The Irish Garden Bird Survey has been running since 1989/90. Every winter, individuals, families and housemates all across Ireland send us counts of their garden birds during the coldest winter months, which in turn has provided us with a huge wealth of data about these birds. Some species have increased a lot over that time, while others continue to decrease. Some show huge declines after even a few days of snow and frost, whereas others are evidently much better able to cope. And within the same winter, we see important differences in the birds that use urban gardens versus those in rural ones, or differences at a county level. Long-term surveys are crucial to the monitoring and conservation of our favourite birds in Ireland, and the more years you take part in the Irish Garden Bird Survey then the more valuable your data becomes! See below for an overview of the results from the survey last winter (2019/20).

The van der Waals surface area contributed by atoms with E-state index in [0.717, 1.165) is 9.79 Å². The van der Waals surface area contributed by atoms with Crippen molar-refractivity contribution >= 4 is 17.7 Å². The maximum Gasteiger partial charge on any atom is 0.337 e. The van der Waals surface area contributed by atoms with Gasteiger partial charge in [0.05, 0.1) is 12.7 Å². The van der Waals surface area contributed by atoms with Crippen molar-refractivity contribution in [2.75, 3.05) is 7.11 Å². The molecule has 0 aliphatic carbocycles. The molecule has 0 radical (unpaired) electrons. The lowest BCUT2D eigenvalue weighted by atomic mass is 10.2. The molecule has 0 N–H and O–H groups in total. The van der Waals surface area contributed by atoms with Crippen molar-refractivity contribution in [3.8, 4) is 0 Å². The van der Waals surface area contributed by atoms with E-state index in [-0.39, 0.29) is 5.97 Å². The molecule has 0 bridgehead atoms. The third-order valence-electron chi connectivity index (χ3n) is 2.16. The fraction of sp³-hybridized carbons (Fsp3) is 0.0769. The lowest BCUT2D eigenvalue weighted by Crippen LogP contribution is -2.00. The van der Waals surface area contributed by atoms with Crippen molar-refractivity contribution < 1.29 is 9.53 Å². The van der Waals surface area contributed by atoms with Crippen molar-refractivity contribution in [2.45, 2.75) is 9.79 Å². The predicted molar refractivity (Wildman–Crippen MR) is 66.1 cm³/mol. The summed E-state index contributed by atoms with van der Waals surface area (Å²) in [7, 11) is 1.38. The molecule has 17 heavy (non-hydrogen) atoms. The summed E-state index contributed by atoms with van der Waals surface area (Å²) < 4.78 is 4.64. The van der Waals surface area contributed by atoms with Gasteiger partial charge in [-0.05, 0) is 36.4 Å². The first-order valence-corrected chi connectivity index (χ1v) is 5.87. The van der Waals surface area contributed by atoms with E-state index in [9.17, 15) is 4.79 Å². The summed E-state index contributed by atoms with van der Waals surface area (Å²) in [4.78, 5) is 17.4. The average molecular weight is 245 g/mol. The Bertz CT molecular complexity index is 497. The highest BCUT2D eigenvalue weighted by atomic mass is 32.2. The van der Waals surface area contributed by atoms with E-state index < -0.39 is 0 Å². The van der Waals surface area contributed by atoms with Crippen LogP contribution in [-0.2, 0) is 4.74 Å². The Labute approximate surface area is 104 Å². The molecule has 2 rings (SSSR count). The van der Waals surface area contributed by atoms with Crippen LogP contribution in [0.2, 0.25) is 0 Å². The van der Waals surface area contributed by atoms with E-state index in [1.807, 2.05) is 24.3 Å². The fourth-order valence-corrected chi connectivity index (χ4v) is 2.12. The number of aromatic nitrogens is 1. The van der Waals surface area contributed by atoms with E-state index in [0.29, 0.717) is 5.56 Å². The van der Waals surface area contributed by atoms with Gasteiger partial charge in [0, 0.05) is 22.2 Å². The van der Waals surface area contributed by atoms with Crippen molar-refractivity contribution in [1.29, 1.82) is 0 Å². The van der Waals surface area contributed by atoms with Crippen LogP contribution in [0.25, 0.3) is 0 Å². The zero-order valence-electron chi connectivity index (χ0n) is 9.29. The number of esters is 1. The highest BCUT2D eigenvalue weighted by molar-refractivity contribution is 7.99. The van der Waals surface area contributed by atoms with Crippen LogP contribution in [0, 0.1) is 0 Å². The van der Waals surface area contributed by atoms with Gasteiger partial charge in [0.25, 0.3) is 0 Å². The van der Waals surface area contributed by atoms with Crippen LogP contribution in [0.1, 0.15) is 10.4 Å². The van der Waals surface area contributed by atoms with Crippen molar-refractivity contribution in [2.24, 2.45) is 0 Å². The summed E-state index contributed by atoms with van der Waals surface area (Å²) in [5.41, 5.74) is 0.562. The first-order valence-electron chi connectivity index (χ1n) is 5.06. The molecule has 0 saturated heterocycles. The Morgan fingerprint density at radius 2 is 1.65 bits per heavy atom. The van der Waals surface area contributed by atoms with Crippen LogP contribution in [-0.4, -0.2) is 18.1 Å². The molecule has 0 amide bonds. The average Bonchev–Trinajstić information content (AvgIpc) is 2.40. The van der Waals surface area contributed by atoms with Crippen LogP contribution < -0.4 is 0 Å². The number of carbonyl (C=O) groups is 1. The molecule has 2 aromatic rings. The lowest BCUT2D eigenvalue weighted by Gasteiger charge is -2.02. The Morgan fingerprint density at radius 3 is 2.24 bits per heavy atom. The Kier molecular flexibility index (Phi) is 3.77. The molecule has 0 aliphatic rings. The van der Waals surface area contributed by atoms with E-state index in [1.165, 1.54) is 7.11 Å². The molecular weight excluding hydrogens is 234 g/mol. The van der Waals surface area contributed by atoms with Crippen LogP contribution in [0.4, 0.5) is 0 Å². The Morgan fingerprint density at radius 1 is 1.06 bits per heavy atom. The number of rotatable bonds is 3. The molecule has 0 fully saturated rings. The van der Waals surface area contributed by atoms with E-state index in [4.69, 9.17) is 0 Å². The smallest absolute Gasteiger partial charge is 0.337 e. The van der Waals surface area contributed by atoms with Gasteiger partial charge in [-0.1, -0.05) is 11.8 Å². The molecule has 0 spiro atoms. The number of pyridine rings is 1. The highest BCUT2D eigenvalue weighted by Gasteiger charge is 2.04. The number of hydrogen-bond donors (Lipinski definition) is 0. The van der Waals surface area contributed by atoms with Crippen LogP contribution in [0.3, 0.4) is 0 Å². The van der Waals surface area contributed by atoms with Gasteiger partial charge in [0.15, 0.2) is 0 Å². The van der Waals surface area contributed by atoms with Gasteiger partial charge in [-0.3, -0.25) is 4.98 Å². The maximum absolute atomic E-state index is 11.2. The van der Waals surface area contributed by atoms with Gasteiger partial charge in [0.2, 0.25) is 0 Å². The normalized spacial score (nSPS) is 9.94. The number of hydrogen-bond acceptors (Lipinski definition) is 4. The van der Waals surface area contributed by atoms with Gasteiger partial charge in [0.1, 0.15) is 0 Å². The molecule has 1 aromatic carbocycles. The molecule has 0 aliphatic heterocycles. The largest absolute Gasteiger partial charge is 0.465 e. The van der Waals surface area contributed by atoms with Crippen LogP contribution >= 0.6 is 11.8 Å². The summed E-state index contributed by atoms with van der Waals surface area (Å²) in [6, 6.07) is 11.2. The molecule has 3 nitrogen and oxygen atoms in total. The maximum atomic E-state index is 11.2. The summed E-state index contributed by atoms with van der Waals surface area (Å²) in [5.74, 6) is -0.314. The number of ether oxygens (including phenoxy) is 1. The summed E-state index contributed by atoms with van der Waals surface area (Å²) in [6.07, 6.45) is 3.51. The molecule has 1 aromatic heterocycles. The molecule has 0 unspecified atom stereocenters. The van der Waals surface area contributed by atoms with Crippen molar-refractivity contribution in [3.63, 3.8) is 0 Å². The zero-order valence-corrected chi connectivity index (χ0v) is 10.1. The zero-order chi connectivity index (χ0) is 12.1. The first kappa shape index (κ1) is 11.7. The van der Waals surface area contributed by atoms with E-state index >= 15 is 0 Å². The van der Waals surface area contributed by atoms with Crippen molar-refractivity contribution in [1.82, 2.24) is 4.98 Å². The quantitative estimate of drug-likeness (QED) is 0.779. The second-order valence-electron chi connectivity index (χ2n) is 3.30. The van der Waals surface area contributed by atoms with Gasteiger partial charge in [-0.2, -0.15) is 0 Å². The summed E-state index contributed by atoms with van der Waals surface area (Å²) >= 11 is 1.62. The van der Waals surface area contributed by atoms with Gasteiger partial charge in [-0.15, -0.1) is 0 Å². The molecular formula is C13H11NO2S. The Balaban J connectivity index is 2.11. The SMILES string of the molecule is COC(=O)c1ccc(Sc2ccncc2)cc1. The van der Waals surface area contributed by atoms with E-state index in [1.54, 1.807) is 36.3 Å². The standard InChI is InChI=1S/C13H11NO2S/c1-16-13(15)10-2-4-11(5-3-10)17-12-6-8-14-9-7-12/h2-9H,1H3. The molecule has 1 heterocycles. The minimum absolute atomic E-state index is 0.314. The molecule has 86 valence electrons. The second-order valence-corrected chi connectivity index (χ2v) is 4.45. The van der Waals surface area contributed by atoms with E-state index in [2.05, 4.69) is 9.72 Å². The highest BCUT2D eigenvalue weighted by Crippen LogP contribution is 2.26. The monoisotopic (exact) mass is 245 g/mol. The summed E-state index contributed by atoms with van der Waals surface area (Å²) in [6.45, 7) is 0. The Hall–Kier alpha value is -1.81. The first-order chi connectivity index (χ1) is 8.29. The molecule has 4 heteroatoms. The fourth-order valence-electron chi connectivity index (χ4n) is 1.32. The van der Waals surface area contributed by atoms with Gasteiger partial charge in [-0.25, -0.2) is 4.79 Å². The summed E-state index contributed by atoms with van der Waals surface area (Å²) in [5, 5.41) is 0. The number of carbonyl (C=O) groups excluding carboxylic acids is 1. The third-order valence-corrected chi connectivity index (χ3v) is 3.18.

An example of the type of things you receive in your welcome pack when you first join as a BirdWatch Ireland member.